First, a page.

Eliza Au is originally from Vancouver, B.C. and received her BFA from the Nova Scotia College of Art and Design and her MFA from the New York State College of Ceramics at Alfred University. She has received grants from the Canada Council for the Arts and has taught at several institutions in Canada and the United States, including the Emily Carr University of Art and Design, the Alberta College of Art and Design and the University of Iowa. Residencies she has attended include the Archie Bray Foundation for the Ceramic Arts (Helena, MT), Greenwich House Pottery (NYC, NY), The Museum of Contemporary Craft (Portland, OR), and the Corning Museum of Glass (Corning, NY). She is currently a Visiting Professor at Monmouth College in Monmouth, Illinois, for the academic year of 2016-2017.
The meaning of the title, Infinite Measure can reference position and co-ordinates (x,y and z axis) of the object and how the audience’s view shifts and changes according to their movement. The word, “measure” also investigates ways of analyzing our experience of the world, and also reflects on the human desire to measure nature by the measure of our bodies.
Viewing pattern is a meditative activity. Complexity allows us to lose ourselves in the interweaving of geometric aspects and contemplate ideas of the infinite. The idea of the infinite is represented in several ways. First through the repeating pattern that alludes to the infinity symbol, the figure 8; second, through the structure of the artwork, which references a modular grid or circular, cyclistic movement; and lastly, through the relationship between the two-dimensional and the three-dimensional where planes of pattern are placed arranged consecutively in a row or on the x,y and z planes.
The objects included in the exhibition are similar to a jali or a perforated screen, which allows the viewer’s gaze to wander from the exterior to the interior of the object and also to the multiplicity of shadows which are created by directional lighting. The proposed exhibition investigates several conceptual boundaries; the boundary between the old and the new, the old represented by repeating arabesque patterns akin to Islamic designs, and the new represented by the use of digital technologies to plan and execute the objects; the boundary between materials, namely glass, ceramic and the reference to wrought-iron; and the boundary between architecture/industry and the hand-made object/craft.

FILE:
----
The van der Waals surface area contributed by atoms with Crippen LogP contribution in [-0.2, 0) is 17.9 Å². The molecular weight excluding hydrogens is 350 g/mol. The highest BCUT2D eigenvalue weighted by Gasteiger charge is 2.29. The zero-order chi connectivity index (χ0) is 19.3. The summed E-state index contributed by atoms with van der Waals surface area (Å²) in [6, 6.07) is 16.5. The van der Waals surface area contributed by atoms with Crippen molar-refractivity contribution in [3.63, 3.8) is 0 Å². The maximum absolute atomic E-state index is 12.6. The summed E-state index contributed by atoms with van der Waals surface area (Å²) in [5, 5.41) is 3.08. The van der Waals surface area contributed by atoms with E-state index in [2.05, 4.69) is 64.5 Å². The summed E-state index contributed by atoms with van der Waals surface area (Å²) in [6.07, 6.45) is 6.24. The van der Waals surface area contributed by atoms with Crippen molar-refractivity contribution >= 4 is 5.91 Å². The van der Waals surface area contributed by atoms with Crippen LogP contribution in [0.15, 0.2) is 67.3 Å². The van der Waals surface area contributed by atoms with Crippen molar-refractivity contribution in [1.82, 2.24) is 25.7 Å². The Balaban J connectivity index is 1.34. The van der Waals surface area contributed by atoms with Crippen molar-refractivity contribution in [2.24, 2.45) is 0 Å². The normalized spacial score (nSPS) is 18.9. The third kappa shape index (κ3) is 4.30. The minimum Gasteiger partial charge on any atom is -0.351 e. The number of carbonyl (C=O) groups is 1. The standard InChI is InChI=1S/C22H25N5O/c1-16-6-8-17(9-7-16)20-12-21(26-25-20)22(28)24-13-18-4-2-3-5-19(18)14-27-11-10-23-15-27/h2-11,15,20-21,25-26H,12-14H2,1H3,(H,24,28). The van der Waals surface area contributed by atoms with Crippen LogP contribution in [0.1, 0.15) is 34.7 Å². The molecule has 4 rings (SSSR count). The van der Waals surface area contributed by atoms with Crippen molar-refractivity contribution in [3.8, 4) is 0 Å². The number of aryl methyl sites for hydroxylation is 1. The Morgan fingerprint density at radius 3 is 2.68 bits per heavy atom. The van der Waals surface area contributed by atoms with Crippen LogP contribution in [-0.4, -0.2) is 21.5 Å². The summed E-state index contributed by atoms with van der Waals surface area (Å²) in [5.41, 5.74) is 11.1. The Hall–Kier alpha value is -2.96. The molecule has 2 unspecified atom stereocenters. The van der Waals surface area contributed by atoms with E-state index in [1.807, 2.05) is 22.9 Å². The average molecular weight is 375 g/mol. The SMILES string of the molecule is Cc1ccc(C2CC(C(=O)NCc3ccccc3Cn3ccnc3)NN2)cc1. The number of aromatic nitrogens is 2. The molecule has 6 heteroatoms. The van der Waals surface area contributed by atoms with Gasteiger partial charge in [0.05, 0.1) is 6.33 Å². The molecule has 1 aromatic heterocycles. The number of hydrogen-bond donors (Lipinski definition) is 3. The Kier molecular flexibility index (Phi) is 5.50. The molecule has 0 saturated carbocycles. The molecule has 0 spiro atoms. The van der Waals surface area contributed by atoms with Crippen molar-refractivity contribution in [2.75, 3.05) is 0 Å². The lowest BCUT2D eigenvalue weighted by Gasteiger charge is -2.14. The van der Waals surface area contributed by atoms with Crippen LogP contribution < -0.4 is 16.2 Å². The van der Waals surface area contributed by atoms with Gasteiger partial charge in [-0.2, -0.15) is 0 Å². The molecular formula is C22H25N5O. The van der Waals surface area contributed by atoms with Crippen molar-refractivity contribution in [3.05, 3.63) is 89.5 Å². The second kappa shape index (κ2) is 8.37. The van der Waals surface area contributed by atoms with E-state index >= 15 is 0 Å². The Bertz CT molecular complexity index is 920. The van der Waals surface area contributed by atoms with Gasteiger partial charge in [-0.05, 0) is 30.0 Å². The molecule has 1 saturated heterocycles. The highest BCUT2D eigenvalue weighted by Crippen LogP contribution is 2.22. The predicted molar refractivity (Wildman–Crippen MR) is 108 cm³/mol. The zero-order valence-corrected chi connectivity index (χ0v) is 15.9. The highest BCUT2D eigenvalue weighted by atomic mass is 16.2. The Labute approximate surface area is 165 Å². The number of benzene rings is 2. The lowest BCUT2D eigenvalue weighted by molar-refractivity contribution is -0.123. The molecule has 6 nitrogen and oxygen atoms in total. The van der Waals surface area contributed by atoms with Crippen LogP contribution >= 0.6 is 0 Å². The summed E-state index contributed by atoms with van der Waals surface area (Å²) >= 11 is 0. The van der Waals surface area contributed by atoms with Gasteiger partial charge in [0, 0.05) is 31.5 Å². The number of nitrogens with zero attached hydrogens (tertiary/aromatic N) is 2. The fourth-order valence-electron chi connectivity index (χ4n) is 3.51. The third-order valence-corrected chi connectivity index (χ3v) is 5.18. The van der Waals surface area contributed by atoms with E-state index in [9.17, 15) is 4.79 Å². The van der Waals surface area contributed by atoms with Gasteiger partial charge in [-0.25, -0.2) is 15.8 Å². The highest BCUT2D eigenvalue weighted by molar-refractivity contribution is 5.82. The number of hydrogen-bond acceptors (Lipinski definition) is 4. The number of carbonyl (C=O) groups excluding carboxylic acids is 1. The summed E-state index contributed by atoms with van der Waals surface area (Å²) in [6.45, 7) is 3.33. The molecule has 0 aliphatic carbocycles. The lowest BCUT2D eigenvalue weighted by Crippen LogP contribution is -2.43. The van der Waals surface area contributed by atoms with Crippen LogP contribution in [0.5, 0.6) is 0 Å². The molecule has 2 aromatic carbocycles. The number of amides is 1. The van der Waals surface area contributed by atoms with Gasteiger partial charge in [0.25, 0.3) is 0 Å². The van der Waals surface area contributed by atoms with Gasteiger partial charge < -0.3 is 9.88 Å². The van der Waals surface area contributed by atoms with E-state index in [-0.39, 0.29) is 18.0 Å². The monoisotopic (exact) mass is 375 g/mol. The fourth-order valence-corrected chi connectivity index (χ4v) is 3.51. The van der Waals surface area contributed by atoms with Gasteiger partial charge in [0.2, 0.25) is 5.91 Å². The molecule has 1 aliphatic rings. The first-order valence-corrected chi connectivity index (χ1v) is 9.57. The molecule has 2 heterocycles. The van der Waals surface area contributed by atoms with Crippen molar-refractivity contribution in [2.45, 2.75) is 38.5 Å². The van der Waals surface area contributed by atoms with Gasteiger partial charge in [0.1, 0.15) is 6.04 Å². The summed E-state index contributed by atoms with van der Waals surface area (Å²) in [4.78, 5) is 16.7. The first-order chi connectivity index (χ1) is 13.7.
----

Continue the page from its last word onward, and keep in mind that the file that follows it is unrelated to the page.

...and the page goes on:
I create forms that act as lines in space and patterns which mirror and replicate each other, seemingly in a dance of artificial mitosis. Working digitally in CAD (computer aided design) affects how I create and view artwork. The liminal space between complexity and order allows room for play and discovery through the rules of algorithms and parametric design. The digital interface has its own inherent surfaces and textures such as the wireframe, pixels and meshes which we experience visually. The planning and production process work in sync with each other, through line drawings in CAD which are engraved in wood and eventually cast in clay. I am interested in bringing the wireframe surface into the physical world through the processes of craft, such as plaster mold making and press molding clay.